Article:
It is a scenario straight out of a subcontinental Alistair Maclean thriller-seven years before the 1965 Indo-Pak war, an Indian brigadier sells off the Indian Army's entire military plans to Pakistan. This not only forewarns Pakistan of India's troop deployments and weaknesses but allows it to thwart an Indian offensive and launch its own.
This is not the plot of a new paperback, but one of the revelations in former Pakistan foreign minister Gohar Ayub Khan's autobiography to be released this December. In an interview to a Pakistan daily, Gohar claimed that Pakistani agents in Delhi had purchased India's attack plans from a brigadier in India's Directorate of Military Operations for Rs 20,000 (Rs 2 lakh at present-day rates) in 1958. The same year that Gohar's father Field Marshal Ayub Khan seized power to become Pakistan's first military dictator. The unnamed Indian brigadier, who Gohar claims is still alive, will be named in his autobiography. The brigadier did it to buy machinery to set up his wife's fruit and vegetable canning business.
While speculations about the identity of the alleged traitor are rife, Gohar's allegations in the 40th year of the 1965 war have rolled a stun grenade into South Block. If proved true, they have the potential to make the Coomar Narain case-where a businessman freely peddled documents from the Prime Minister's Office to foreign agents in the mid-1980s-seem as serious as a bicycle accident.
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Defence Minister Pranab Mukherjee immediately ordered an enquiry which is likely to be headed by the army's Director-General Military Intelligence, while the Indian Army is trying to verify the veracity of Gohar's claims about the 17-day war. Army brass, both retired and serving, are extremely skeptical. "The fact of the 1965 war is that Pakistan was completely taken by surprise when the Indian Army crossed the international border," says Brigadier Sant Singh, director of military operations until 1963.
"If Pakistan had all our offensive and defensive operational plans, its army would have knocked the hell out of us on all fronts, including Lahore and Kashmir. The fact that nothing of that sort happened flies in the face of his claims," says major-general (retd) Himmat Singh Gill, who served in the Directorate-General of Military Operations during the 1971 war.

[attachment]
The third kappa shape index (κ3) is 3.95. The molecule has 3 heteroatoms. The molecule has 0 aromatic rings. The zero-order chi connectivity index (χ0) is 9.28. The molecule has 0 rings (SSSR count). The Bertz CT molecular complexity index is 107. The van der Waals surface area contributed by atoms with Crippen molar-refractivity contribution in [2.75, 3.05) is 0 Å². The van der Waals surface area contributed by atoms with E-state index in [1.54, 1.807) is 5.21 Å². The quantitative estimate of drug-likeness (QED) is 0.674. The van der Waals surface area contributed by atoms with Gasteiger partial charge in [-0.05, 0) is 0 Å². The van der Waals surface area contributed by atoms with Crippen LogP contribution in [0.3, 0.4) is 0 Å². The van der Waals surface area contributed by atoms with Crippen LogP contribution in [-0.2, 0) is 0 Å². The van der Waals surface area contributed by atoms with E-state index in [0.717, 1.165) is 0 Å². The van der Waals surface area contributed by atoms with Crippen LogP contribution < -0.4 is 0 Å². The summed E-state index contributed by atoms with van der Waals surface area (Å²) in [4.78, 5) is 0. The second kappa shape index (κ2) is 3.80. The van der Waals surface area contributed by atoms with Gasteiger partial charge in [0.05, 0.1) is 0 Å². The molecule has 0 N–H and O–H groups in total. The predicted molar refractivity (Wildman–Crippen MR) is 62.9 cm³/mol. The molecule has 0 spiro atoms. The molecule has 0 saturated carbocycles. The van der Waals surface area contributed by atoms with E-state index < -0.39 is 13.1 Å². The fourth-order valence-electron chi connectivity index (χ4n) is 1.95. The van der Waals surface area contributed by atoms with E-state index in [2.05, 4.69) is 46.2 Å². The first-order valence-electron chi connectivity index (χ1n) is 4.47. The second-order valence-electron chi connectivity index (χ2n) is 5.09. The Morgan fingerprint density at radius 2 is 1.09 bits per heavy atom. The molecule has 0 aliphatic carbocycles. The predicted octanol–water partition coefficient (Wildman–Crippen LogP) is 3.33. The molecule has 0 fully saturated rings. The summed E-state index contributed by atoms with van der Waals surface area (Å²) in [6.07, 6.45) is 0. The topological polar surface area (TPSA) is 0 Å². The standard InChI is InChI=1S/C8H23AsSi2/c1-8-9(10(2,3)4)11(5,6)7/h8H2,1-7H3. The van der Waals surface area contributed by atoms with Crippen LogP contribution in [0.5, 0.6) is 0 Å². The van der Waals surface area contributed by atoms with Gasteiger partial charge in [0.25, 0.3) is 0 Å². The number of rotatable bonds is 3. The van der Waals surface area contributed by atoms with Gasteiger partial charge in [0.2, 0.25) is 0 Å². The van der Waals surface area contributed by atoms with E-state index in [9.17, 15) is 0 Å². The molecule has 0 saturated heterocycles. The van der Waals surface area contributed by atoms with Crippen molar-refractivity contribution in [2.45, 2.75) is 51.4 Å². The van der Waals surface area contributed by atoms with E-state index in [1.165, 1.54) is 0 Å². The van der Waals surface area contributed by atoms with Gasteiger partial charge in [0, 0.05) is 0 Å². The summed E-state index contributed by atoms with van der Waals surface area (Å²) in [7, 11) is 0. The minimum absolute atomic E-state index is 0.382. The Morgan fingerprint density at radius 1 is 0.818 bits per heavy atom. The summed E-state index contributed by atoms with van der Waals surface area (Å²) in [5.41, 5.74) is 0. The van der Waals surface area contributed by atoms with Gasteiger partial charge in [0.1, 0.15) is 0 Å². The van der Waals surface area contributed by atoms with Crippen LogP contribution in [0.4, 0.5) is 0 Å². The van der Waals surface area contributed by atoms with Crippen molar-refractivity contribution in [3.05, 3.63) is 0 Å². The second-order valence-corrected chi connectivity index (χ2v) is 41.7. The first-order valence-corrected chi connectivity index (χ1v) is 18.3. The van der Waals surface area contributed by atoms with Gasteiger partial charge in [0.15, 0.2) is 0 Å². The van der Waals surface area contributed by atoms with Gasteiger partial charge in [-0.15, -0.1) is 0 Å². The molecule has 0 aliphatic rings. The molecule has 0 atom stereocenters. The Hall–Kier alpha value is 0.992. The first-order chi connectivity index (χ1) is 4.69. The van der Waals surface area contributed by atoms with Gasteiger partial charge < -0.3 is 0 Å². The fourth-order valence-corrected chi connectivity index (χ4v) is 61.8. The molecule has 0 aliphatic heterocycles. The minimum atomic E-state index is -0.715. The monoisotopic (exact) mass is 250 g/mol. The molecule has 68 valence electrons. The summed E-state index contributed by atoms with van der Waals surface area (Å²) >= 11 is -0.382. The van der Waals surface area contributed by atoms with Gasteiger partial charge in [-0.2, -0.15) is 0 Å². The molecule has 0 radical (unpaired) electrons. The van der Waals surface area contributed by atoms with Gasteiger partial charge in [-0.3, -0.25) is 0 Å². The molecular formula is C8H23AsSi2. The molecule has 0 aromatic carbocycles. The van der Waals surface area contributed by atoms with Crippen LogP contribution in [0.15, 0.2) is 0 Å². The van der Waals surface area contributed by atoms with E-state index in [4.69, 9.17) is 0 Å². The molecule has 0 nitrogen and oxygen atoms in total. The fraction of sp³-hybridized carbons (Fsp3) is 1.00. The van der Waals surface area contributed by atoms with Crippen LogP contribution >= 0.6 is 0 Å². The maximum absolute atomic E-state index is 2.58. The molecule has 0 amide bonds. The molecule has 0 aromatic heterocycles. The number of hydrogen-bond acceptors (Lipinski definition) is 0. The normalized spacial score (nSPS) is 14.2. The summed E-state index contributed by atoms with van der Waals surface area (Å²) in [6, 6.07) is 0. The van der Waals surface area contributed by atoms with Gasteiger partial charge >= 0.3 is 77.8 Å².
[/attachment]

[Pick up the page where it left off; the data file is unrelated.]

Former Pakistan brass too are not convinced about the claim. "As per our records, there is no mention of any such deal. The only information that we got was from a despatch rider from Jammu that the Indian Army would launch its main offensive from Ravi and Chenab region. It was a very small plan," former Pakistan Army chief general Mirza Aslam Beg told Aaj Tak. Beg also questions the amount of money involved in the deal. "For a secret war plan, the amount should have been Rs 20 lakh and not Rs 20,000."
If there was indeed such a leak, Gohar would have a hard time proving it, especially since his father, for reasons never explained, had ordered all formations and units of the Pakistan Army to destroy their war diaries-daily accounts of what each military unit did-after the war ended. Later, the diplomatic records for 1965 were also found to be missing from the Pakistan Foreign Ministry's archives.
"The destruction of the diaries and the disappearance of the war-time records could not be simple coincidences," says Pakistan's former army vice-chief general K.M. Arif in his 2001 autobiography Khaki Shadows. "It is logical to suspect ulterior motives behind these misdeeds. These were premeditated acts of a sinister masterplan prepared by those who wielded authority (meaning Ayub)."
Ayub, who passed away in 1974, was silent about this revelation in his lifetime. "If this was indeed the intelligence coup, why did not Ayub Khan, who was accused of capitulating at Tashkent, mention it in his autobiography? This would have been the perfect opportunity to humiliate the Indian Army." says a senior army official. (Ayub Khan's 1967 autobiography Friends, not Masters skips the 1965 war).
Indian Army officers admit to two leakages of military plans during the war-the first was during the actual war on September 6, when major-general Niranjan Prasad, GOC, Infantry Division, was ambushed when leading the thrust towards Lahore and left the war plans for his division in his jeep captured by Pakistani troops. The second leak supposedly occurred when the wife of a brigadier in an infantry division spoke about the movement of the division from the Northeast to the Punjab. However, Pakistan had agreed to a ceasefire before the division arrived in Punjab, says major-general (retd) Narinder Singh, director of military operations during the 1965 war.
Could the supposed revelation about the traitor in the Indian Army be a son's attempt at a requiem for his father or merely a mealy-mouthed diplomat's attempt at turning into a canny book salesman? Or is "the sidelined lone ranger in Pakistan's current politics", as Gill calls Gohar, anxious for his place in the sun?
While the jury on that is out, tracing the events of the war offers no clinching clues. The fact remains that the 1965 war had ended as a stalemate with both armies calling it a series of missed opportunities. Gohar's blitzkrieg could well meet the same end if he is unable to substantiate his claims.